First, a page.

I am not sure how I found this place (Brian was impressed and didn't know it even existed), but I was doing some research on things to see/do on Bainbridge and came upon their website a few years ago. The idea of a 150-acre nature preserve and garden (designed by the vice-chairman of a lumber company) with influence of the conservation movement and oriental philosophy sounded just to interesting to pass up.
The Bloedel Reserve has both natural and highly-landscaped lakes, immaculate lawns, woods, a rock and sand Zen Garden (formerly the swimming pool where poet Theodore Roethke drowned in 1963), a moss garden (unique for these parts, ha ha), a rhododendron glade, and a Reflection Garden.
The Bloedel's French Chateau-style home including many original furnishings, is preserved as a Visitor Center. The number of visitors to the Reserve is limited, to preserve its tranquility and the experience of its visitors. Brian and I had 1:30 PM reservations.
I took two cameras, giving Brian the digital to shoot while I used the "big" camera with one roll of black and white and one roll of color film. Here is our detailed tour.
We were met at the gate, by our hostess who gave us a list of rules to read while we parked the car. Inside, we were checked in and given a detailed self tour guidebook and map and sent on our way. The first part of our journey took us through a field in which you are to set aside the distractions of "city" life and assimilate yourself back to nature.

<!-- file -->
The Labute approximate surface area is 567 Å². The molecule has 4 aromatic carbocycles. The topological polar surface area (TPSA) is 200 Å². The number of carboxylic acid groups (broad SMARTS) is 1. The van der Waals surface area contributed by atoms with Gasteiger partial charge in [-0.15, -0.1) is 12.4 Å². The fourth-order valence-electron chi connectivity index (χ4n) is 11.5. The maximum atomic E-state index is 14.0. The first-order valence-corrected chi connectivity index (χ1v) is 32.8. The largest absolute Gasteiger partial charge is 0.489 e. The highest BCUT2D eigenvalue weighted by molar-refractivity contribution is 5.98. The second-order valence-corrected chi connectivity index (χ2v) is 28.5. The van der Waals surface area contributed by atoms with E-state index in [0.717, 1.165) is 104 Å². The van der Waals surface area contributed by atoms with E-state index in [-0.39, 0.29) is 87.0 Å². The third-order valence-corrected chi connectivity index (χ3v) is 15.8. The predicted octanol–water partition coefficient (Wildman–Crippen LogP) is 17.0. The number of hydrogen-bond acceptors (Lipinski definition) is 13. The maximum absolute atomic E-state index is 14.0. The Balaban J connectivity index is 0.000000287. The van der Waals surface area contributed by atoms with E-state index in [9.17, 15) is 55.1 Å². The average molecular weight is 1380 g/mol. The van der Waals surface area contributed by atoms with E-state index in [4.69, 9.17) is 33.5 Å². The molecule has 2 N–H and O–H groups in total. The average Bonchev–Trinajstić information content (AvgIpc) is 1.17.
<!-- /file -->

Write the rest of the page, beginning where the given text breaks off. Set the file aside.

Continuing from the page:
Together, the water and plantings both attract and display birds. Ducks, geese and swans make their homes among the native ferns. The sounds were mesmerizing. Not knowing bird calls/sounds....I felt at a disadvantage being surrounded by such an auditory symphony.
You next step abruptly into a dense Northwest forest, undisturbed except for access trails. Evergreens dominate: Douglas fir, western red cedar and hemlock.
Stepping from the deep woods into the residential landscape, this formal, European style landscape is characterized by man-made lakes, weeping willow, English elms and a parrot tree, flanking the main facade of the house.
The Visitor Center, designed as a French country house, on a bluff overlooking Port Madison Bay near Agate Pass, was constructed in 1931, when its neighboring houses were small log and frame summer cabins.
Around the north side of the house is the Waterfall Overlook. A large copper beech stands to the right at the top of the stairway at the Visitor Center lawn. From the Overlook, a path leads you into the Glen. The waterfall was built about 1954.
Rhododendrons thrive and are blooming! Thousands of perennials, bulbs and wildflowers bloom among the rhododendrons, including more than 15,000 cyclamen plants, one of the largest plantings in the world.
From Oriental respect for nature, we now move closer to reverence. In this hushed room, with its living carpet so dense, it seems to breathe. The light that seeped into this area was both eerie and calming.
Out of the elemental materials of gardening - a natural spring, sky, earth, grass and trees - the Reflection Pool creates a setting of magical simplicity. The pool tames the forest with its geometric precision and the stillness of its ground waters.
There should be no despair for you
They weep, you weep, it must be so;